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Afghans Confront Surge in Violence

Afghan police officer Ghulam Raza, 26, frisks guests before they are allowed to enter a wedding at the Sham-e-Paris restaurant in Kabul, the capital. Such security practices were unknown in Afghanistan until recent months.
Afghan police officer Ghulam Raza, 26, frisks guests before they are allowed to enter a wedding at the Sham-e-Paris restaurant in Kabul, the capital. Such security practices were unknown in Afghanistan until recent months. (By Griff Witte -- The Washington Post)

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By Griff Witte
Washington Post Staff Writer
Monday, November 28, 2005

KABUL, Afghanistan, Nov. 27 -- An onslaught of grisly and sophisticated attacks since parliamentary elections in September has left Afghan and international officials concerned that Taliban guerrillas are obtaining support from abroad to carry out strikes that increasingly mimic insurgent tactics in Iraq.

The recent attacks -- including at least nine suicide bombings -- have shown unusual levels of coordination, technological knowledge and blood lust, according to officials. Although military forces and facilities have been the most common targets, religious leaders, judges, police officers and foreign reconstruction workers have also fallen prey to the violence.

The success of the September vote, which was relatively peaceful despite Taliban threats of sabotage, initially raised hopes that the insurgency was losing strength. But after two of the bloodiest months since U.S. forces entered Kabul in 2001, officials now say the Taliban might have been using that time to marshal foreign support and plot new ways to undermine the Western-backed government.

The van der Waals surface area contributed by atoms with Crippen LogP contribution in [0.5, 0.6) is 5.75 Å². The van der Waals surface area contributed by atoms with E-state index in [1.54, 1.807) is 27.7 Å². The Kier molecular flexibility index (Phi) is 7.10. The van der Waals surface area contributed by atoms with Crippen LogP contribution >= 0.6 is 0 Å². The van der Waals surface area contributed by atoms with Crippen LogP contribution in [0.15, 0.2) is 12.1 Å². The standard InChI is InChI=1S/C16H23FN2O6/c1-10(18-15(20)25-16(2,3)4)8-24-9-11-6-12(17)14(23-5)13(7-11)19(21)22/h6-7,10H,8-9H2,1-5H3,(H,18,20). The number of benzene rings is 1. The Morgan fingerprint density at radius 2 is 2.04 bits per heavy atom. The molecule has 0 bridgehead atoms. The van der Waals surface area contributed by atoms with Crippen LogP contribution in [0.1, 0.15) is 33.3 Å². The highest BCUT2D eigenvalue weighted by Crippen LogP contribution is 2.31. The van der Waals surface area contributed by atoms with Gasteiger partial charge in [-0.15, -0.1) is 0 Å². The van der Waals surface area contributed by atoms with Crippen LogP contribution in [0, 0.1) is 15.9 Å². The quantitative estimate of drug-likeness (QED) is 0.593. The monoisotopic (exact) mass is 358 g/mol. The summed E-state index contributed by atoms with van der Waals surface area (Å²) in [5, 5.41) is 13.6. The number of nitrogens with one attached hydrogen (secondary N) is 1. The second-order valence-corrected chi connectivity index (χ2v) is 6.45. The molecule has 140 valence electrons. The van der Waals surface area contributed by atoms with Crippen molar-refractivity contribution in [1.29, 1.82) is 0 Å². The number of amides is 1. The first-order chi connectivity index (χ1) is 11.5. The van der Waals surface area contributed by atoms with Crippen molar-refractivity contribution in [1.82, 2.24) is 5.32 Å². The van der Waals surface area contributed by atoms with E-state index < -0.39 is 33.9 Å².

The attacks have been particularly noteworthy for their use of suicide bombers. Some have struck in waves, with one explosive-laden car following the next in an effort to maximize casualties. That sort of attack has been a hallmark of al Qaeda and a regular occurrence in Iraq. But in Afghanistan, suicide attacks of any kind have been relatively rare, despite a quarter-century of warfare.

Attackers have also shown a growing appetite for strikes in cities, particularly Kabul, setting residents' nerves on edge and leading them to take new security precautions at work, home and social events.

At a wedding Saturday, armed Afghan police officers meticulously searched guests before they were allowed to enter -- a practice unknown here until recent months. "Maybe somebody will bring a bomb and explode it at the wedding," said Nasrullah, a guest in his fifties who, like many Afghans, uses only one name. "It used to be that we could trust people. But right now, we cannot trust."

Col. Jim Yonts, spokesman for the U.S. military in Afghanistan, said the Taliban is resorting to suicide attacks and remote-controlled bombings in urban areas "out of desperation" as it continues to lose ground -- and men -- to international forces in the mountains and other rural areas. "They only lose one person in a suicide attack, not 10 or 15," as they would in battle, he said.

But Yonts acknowledged "grave concern" among U.S. officials over the idea that the Taliban might be taking a page from Iraqi insurgents' playbook by attacking with explosives in cities.

Afghan officials said the recent attacks demonstrate that the Taliban fighters are continuing to receive considerable outside assistance, such as advanced explosives and computerized timing devices that are being used to build more devastating bombs.

"There has been . . . more money and more weapons flowing into their hands in recent months," Defense Minister Rahim Wardak said in a recent interview with the Associated Press. "We see similarities between the type of attacks here and in Iraq."

In the past two weeks, Afghanistan has experienced near-daily attacks. Among the incidents:


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